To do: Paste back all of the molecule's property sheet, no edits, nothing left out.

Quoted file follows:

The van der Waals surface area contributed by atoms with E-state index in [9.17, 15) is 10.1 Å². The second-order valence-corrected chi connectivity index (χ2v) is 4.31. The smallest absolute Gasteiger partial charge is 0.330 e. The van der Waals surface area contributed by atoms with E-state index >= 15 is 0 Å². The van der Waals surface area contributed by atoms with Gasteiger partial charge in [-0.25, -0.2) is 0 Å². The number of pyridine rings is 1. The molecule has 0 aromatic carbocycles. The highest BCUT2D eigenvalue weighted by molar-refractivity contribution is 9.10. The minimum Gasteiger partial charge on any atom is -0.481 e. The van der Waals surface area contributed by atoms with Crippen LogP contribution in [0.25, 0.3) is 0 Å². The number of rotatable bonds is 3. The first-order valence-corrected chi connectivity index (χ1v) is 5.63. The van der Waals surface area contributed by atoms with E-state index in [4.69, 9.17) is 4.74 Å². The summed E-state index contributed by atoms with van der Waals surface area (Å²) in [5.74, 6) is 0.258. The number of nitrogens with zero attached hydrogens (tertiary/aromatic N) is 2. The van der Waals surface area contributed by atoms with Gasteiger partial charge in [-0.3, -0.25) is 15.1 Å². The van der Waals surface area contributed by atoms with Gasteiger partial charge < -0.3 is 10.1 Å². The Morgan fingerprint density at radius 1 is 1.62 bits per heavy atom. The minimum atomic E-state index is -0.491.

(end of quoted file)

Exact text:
The van der Waals surface area contributed by atoms with E-state index in [9.17, 15) is 10.1 Å². The second-order valence-corrected chi connectivity index (χ2v) is 4.31. The smallest absolute Gasteiger partial charge is 0.330 e. The van der Waals surface area contributed by atoms with E-state index >= 15 is 0 Å². The van der Waals surface area contributed by atoms with Gasteiger partial charge in [-0.25, -0.2) is 0 Å². The number of pyridine rings is 1. The molecule has 0 aromatic carbocycles. The highest BCUT2D eigenvalue weighted by molar-refractivity contribution is 9.10. The minimum Gasteiger partial charge on any atom is -0.481 e. The van der Waals surface area contributed by atoms with Crippen LogP contribution in [0.25, 0.3) is 0 Å². The number of rotatable bonds is 3. The first-order valence-corrected chi connectivity index (χ1v) is 5.63. The van der Waals surface area contributed by atoms with E-state index in [4.69, 9.17) is 4.74 Å². The summed E-state index contributed by atoms with van der Waals surface area (Å²) in [5.74, 6) is 0.258. The number of nitrogens with zero attached hydrogens (tertiary/aromatic N) is 2. The van der Waals surface area contributed by atoms with Gasteiger partial charge in [-0.3, -0.25) is 15.1 Å². The van der Waals surface area contributed by atoms with Gasteiger partial charge < -0.3 is 10.1 Å². The Morgan fingerprint density at radius 1 is 1.62 bits per heavy atom. The minimum atomic E-state index is -0.491.